The creators of the DAO had promoted a scheme to allow purchasers of a token unique to the DAO to pool their resources, propose projects in which the resources would be invested and then vote on which of those proposed projects to invest the DAO’s resources, with token holders sharing in the returns on those investments.[7]

The SEC indicated that it issued the DAO report “to advise those who would use a [DAO], or other distributed ledger or blockchain-enabled means for capital raising, to take appropriate steps to ensure compliance with the U.S. federal securities laws.  All securities offered and sold in the United States must be registered with the [SEC] or must qualify for an exemption from the registration requirements.”[8] In effect, it was a warning heeded by many in the crypto sector, although not immediately, and it took some time for the ICO bubble to burst as the SEC, which exercised restraint in not bringing charges in the DAO case, brought multiple enforcement actions in relation to other ICOs in the aftermath of the DAO Report.[9] 

In the intervening years, ICOs in the U.S. have largely fizzled out, however, innovation within the crypto sector enabled participants to build new consumer businesses models, adopting new non-ICO methods to raise capital, including programs where investors’ assets were pooled by an entity[ies] and lent out to third parties in exchange for interest payments to investors on those assets, or used for validation purposes as nodes to maintain a proof of stake network in exchange for payments by the network to the nodes, in each case while not paying attention to, or outright ignoring, the SEC’s admonition in the DAO Report.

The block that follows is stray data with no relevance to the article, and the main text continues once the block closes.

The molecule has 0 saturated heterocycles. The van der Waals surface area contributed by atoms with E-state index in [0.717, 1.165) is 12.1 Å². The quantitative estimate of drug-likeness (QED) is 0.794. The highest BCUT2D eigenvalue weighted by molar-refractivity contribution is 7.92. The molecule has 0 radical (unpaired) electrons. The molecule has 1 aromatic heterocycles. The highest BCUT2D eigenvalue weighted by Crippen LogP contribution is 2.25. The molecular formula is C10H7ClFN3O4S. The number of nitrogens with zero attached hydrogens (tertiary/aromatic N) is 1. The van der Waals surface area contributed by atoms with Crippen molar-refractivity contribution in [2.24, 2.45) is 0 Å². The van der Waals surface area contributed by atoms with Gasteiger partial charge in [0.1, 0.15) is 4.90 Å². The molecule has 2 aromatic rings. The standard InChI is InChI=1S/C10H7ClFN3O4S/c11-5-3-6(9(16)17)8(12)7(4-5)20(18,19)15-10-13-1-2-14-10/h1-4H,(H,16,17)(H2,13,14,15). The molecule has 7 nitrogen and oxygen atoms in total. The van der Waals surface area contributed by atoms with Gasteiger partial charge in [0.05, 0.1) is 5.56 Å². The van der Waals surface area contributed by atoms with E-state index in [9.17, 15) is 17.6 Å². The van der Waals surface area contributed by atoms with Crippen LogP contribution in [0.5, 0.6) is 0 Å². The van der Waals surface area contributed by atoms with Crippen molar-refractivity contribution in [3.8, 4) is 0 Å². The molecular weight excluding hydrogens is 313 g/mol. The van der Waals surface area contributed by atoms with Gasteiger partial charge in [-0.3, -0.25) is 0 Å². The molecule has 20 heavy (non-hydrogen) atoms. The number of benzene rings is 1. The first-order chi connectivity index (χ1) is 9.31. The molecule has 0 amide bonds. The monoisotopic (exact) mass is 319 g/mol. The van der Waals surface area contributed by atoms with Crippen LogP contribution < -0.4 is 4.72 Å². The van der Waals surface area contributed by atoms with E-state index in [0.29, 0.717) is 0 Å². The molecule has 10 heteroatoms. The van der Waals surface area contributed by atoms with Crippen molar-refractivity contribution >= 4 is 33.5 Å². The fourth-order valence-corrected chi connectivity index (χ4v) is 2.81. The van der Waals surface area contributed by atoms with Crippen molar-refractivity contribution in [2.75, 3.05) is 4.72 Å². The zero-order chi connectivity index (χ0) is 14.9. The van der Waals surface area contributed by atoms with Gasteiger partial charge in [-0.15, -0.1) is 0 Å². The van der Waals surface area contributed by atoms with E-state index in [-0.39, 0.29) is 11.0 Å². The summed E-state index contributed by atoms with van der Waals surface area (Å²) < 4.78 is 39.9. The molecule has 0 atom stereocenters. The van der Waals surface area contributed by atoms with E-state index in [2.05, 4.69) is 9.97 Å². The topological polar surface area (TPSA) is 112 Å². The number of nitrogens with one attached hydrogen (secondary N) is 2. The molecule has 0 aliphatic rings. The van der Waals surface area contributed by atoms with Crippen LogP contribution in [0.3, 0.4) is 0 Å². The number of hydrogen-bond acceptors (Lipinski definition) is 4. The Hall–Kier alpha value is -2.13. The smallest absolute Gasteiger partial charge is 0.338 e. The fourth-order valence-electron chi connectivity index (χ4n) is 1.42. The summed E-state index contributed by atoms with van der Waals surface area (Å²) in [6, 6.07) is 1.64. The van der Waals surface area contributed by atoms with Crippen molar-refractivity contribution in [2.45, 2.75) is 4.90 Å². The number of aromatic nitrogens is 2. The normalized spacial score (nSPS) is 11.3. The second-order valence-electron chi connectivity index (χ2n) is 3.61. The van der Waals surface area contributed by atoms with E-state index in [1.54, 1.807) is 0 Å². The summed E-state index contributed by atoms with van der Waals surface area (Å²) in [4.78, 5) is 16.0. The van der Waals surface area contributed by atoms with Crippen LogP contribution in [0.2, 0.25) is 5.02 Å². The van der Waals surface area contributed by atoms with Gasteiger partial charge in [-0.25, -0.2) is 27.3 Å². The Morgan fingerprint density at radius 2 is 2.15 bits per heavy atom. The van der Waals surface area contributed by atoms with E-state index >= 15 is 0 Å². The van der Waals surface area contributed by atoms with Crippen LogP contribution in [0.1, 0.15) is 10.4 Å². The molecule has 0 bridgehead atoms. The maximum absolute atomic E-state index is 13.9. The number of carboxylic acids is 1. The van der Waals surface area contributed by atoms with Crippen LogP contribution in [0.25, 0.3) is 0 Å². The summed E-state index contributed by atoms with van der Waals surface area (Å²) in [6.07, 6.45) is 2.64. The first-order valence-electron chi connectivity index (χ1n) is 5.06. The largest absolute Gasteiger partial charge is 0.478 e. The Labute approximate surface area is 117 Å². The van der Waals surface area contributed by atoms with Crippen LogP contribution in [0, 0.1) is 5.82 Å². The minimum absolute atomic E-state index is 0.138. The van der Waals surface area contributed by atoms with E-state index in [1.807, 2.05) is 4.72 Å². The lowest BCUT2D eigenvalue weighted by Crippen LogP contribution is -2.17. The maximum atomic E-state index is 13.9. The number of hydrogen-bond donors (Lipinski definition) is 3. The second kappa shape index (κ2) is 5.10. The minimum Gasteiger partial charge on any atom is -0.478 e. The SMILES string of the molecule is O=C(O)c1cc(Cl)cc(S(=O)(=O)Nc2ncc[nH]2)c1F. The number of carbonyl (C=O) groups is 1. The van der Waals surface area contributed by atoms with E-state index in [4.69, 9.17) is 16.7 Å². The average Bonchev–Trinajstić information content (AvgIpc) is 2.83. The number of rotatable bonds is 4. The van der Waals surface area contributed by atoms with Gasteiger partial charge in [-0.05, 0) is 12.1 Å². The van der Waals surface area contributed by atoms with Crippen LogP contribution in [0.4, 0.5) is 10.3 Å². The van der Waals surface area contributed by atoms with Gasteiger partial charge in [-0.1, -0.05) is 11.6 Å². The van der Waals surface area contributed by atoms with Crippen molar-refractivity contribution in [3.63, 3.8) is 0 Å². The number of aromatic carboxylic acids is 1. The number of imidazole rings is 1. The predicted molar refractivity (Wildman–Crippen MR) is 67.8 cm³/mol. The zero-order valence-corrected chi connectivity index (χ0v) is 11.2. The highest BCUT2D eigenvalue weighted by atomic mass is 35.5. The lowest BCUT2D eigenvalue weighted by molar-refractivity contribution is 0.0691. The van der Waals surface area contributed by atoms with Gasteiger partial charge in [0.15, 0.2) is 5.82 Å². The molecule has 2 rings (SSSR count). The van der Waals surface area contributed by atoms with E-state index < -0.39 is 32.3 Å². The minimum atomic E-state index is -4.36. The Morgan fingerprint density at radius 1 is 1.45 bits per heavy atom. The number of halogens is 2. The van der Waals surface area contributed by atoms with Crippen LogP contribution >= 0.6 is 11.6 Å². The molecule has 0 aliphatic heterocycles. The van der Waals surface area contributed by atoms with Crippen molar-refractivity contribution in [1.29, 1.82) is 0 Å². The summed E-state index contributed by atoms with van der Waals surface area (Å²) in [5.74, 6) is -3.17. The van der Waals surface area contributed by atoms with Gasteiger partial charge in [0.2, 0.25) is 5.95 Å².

Fast forward to 2023 and news in January that the SEC unveiled charges against Gemini and Genesis and accused them of engaging in a multi-billion dollar unregistered offer and sale of securities to retail investors through a crypto lending program[10]; and then in February the SEC unveiled charges against Kraken in relation to its crypto asset staking-as-a-service program and also labeled the program an unauthorized offer and sale of securities.

In the Gemini Earn case, according to the SEC, Gemini gave Genesis access to retail investors on Gemini’s platform, pursuant to an arrangement whereby through Gemini as agent, Gemini Earn investors provided Genesis with access to their crypto assets, with Genesis sending interest payments on the crypto assets to Gemini, who would then deduct a fee before distributing the remaining interest payments to investors.[11]  Genesis generated revenue by on-lending the crypto assets of Gemini Earn investors, pooled with other assets from other investors, at a higher rate than it paid Gemini Earn investors.[12] The SEC considered the Gemini Earn agreements notes pursuant to U.S. Supreme Court case, Reves v. Ernst and Young,[13] and the Gemini Earn program an offer and sale of investment contracts under Howey, hence a security.